Women in Science, Engineering and Technology: A Review of the Issues
Higher Education Quarterly
Blackwell Publishing Ltd.
Concern continues to be expressed over women's difficulties in advancing their careers as academic scientists. Though some sciences may be numerically 'feminised', few women reach the upper echelons of science. Scant attention has been paid to issues of the progression of women from non–traditional backgrounds, such as those from ethnic minorities, who may be particularly disadvantaged. What research there is indicates a variation between the sciences in terms of women's careers and patterns that are replicated globally. Explanations are now focusing on how the scientific culture itself acts as a barrier to women rather than on the notion that women themselves lack the requisite skills. The Athena Project is a policy response to this issue. Future research and policy needs to look more closely at differences between the sciences, how women from diverse backgrounds experience the academic labour market and epistemological connections between employment and engagement with the scientific agenda.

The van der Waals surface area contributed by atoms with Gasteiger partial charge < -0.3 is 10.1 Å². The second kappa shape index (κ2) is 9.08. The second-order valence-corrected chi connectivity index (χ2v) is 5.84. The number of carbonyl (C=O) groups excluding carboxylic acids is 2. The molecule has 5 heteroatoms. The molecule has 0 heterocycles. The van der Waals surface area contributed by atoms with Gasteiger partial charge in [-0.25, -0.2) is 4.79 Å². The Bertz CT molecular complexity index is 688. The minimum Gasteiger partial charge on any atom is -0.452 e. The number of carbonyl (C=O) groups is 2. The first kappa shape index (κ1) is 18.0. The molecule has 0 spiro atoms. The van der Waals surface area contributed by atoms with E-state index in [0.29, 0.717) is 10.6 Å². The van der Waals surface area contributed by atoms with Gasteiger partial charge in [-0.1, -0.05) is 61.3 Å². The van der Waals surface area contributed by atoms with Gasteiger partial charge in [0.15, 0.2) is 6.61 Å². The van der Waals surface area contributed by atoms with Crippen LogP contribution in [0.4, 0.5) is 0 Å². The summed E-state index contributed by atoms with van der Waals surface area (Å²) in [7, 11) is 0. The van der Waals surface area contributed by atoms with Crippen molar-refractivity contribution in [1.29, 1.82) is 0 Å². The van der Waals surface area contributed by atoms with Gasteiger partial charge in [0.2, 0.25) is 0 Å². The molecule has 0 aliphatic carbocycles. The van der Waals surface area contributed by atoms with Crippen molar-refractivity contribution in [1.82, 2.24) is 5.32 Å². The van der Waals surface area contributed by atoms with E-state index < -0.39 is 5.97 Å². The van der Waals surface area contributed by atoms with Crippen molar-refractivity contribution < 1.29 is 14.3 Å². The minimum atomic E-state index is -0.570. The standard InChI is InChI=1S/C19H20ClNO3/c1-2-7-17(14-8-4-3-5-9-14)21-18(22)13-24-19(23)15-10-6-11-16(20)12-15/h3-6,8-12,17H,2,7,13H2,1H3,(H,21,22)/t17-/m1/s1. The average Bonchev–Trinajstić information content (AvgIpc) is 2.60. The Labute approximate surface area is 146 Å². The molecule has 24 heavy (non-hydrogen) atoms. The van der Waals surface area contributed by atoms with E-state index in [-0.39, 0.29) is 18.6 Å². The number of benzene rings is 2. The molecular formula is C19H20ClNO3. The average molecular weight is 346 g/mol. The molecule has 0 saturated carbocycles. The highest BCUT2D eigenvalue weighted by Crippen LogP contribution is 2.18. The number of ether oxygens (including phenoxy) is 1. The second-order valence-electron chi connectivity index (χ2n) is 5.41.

Bebbington, Diane, "Women in Science, Engineering and Technology: A Review of the Issues" (2002). ADVANCE Library Collection. Paper 44.
Originally published by Wiley-Blackwell. Publisher's PDF available through remote link.